Zimbabwe threatens to withdraw from Cites over ivory trade ban

The country said it has more than 130 tonnes of ivory stored up in high-security vaults in Harare, which could help to fund wildlife conservation.

FILE: Ivory stockpile. Picture: AFP

HARARE - Zimbabwe has threatened to pull out of the Convention on International Trade in Endangered Species of Wild Fauna and Flora (Cites), the international treaty to protect endangered species if it isn’t allowed to sell some of its ivory stockpile.

The country said it had more than 130 tonnes of ivory stored up in high security vaults in Harare that could help to fund wildlife conservation.

Environment Minister Mangaliso Ndlovu said that Zimbabwe would attend the next Cites meeting in November to present a strong position.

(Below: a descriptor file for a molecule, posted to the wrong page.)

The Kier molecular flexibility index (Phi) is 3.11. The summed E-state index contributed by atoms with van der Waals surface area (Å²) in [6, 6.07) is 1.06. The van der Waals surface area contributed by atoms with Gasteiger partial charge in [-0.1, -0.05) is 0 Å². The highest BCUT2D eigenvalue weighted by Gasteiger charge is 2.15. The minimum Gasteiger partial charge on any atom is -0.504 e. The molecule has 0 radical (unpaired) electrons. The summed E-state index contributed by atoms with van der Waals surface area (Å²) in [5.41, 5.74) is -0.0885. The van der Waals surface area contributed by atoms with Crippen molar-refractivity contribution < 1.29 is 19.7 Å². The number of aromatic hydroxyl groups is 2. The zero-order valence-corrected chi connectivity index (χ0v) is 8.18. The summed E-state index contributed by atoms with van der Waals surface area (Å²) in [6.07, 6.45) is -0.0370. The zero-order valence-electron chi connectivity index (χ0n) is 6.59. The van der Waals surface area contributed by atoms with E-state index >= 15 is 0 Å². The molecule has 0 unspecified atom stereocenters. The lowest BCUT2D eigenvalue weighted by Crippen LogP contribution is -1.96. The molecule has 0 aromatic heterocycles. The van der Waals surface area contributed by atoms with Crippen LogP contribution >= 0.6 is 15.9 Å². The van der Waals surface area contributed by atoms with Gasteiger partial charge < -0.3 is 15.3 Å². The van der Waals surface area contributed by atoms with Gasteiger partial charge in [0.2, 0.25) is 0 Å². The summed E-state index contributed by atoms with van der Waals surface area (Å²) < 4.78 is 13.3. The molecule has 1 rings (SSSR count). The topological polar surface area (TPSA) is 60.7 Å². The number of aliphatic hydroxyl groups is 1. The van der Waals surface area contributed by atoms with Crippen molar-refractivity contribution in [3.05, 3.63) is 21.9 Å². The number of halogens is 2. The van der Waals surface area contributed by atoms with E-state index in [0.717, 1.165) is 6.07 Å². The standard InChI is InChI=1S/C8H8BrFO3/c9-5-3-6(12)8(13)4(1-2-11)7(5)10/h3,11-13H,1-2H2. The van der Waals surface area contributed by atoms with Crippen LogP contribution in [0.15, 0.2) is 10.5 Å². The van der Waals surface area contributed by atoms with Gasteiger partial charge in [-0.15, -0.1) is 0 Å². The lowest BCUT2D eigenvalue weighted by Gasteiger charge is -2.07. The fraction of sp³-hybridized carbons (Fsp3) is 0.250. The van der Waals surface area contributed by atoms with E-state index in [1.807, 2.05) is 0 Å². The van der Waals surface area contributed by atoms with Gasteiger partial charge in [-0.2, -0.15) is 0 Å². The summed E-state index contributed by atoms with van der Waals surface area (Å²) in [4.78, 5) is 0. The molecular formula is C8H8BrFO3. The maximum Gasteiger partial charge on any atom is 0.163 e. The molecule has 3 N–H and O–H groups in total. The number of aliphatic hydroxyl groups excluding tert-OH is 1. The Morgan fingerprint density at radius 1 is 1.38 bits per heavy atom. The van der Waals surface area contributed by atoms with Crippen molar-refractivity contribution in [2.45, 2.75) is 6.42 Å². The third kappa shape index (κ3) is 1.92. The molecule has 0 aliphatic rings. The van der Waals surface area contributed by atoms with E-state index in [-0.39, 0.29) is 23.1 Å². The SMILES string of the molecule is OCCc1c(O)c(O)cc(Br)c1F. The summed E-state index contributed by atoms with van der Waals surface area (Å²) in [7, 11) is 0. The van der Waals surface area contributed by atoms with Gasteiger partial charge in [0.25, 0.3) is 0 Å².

He said they were willing to defend that position, even outside of Cites.

This is a strong signal that Zimbabwe is willing to go it alone to sell off part of its ivory stocks.

Officials told European Union diplomats this week that those stocks are worth around $600 million.

In comments carried by state media, Ndlovu said a Cites ban on the ivory trade and the sale of live elephants to international buyers has left the country with limited choices.

Zimbabwe’s state wildlife authority said growing elephant numbers were fueling human-wildlife conflict with 24 people reportedly killed by elephants last year.